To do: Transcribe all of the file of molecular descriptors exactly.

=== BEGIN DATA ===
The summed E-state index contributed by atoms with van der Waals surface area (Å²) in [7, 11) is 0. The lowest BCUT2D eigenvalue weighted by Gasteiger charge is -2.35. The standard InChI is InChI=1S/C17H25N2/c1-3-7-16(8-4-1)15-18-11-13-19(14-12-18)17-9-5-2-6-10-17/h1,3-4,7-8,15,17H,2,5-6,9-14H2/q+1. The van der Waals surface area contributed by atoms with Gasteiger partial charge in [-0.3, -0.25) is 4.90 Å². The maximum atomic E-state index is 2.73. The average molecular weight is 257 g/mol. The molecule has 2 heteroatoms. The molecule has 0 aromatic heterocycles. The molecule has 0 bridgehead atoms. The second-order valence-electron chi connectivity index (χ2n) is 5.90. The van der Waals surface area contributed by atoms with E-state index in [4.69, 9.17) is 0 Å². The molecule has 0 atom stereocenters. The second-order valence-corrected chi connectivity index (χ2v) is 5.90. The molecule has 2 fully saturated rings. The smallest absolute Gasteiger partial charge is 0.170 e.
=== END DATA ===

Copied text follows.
The summed E-state index contributed by atoms with van der Waals surface area (Å²) in [7, 11) is 0. The lowest BCUT2D eigenvalue weighted by Gasteiger charge is -2.35. The standard InChI is InChI=1S/C17H25N2/c1-3-7-16(8-4-1)15-18-11-13-19(14-12-18)17-9-5-2-6-10-17/h1,3-4,7-8,15,17H,2,5-6,9-14H2/q+1. The van der Waals surface area contributed by atoms with Gasteiger partial charge in [-0.3, -0.25) is 4.90 Å². The maximum atomic E-state index is 2.73. The average molecular weight is 257 g/mol. The molecule has 2 heteroatoms. The molecule has 0 aromatic heterocycles. The molecule has 0 bridgehead atoms. The second-order valence-electron chi connectivity index (χ2n) is 5.90. The van der Waals surface area contributed by atoms with E-state index in [4.69, 9.17) is 0 Å². The molecule has 0 atom stereocenters. The second-order valence-corrected chi connectivity index (χ2v) is 5.90. The molecule has 2 fully saturated rings. The smallest absolute Gasteiger partial charge is 0.170 e.